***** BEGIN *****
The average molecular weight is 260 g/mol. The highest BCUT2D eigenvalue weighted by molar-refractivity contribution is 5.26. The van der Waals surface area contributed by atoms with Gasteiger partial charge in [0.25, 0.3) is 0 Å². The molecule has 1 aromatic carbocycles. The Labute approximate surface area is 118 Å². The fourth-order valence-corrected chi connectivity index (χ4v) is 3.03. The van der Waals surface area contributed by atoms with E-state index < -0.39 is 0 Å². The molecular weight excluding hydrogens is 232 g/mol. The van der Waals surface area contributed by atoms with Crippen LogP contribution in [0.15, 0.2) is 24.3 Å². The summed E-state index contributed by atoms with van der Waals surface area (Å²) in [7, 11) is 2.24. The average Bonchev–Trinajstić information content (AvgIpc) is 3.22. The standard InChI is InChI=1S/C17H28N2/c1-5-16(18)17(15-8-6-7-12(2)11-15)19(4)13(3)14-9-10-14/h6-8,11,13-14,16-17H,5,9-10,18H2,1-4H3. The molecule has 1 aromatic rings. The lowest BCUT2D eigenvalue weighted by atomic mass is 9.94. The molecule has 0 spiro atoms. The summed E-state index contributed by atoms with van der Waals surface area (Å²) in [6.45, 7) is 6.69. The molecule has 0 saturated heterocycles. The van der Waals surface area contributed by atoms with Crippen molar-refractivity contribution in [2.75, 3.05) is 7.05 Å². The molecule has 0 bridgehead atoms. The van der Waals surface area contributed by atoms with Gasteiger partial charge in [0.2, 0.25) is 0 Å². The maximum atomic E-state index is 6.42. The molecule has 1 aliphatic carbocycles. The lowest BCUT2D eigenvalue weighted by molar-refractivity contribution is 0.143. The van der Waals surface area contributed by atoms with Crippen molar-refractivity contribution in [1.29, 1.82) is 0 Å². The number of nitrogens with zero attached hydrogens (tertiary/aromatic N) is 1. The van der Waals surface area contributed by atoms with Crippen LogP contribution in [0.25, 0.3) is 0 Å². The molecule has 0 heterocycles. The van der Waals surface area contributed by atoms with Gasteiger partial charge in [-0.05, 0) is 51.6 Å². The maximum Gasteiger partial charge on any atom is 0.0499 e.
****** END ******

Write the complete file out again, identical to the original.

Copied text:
The average molecular weight is 260 g/mol. The highest BCUT2D eigenvalue weighted by molar-refractivity contribution is 5.26. The van der Waals surface area contributed by atoms with Gasteiger partial charge in [0.25, 0.3) is 0 Å². The molecule has 1 aromatic carbocycles. The Labute approximate surface area is 118 Å². The fourth-order valence-corrected chi connectivity index (χ4v) is 3.03. The van der Waals surface area contributed by atoms with E-state index < -0.39 is 0 Å². The molecular weight excluding hydrogens is 232 g/mol. The van der Waals surface area contributed by atoms with Crippen LogP contribution in [0.15, 0.2) is 24.3 Å². The summed E-state index contributed by atoms with van der Waals surface area (Å²) in [7, 11) is 2.24. The average Bonchev–Trinajstić information content (AvgIpc) is 3.22. The standard InChI is InChI=1S/C17H28N2/c1-5-16(18)17(15-8-6-7-12(2)11-15)19(4)13(3)14-9-10-14/h6-8,11,13-14,16-17H,5,9-10,18H2,1-4H3. The molecule has 1 aromatic rings. The lowest BCUT2D eigenvalue weighted by atomic mass is 9.94. The molecule has 0 spiro atoms. The summed E-state index contributed by atoms with van der Waals surface area (Å²) in [6.45, 7) is 6.69. The molecule has 0 saturated heterocycles. The van der Waals surface area contributed by atoms with Crippen molar-refractivity contribution in [2.75, 3.05) is 7.05 Å². The molecule has 0 bridgehead atoms. The van der Waals surface area contributed by atoms with Gasteiger partial charge in [0.2, 0.25) is 0 Å². The maximum atomic E-state index is 6.42. The molecule has 1 aliphatic carbocycles. The lowest BCUT2D eigenvalue weighted by molar-refractivity contribution is 0.143. The van der Waals surface area contributed by atoms with Crippen molar-refractivity contribution in [1.29, 1.82) is 0 Å². The number of nitrogens with zero attached hydrogens (tertiary/aromatic N) is 1. The van der Waals surface area contributed by atoms with Crippen LogP contribution in [0.25, 0.3) is 0 Å². The molecule has 0 heterocycles. The van der Waals surface area contributed by atoms with Gasteiger partial charge in [-0.05, 0) is 51.6 Å². The maximum Gasteiger partial charge on any atom is 0.0499 e.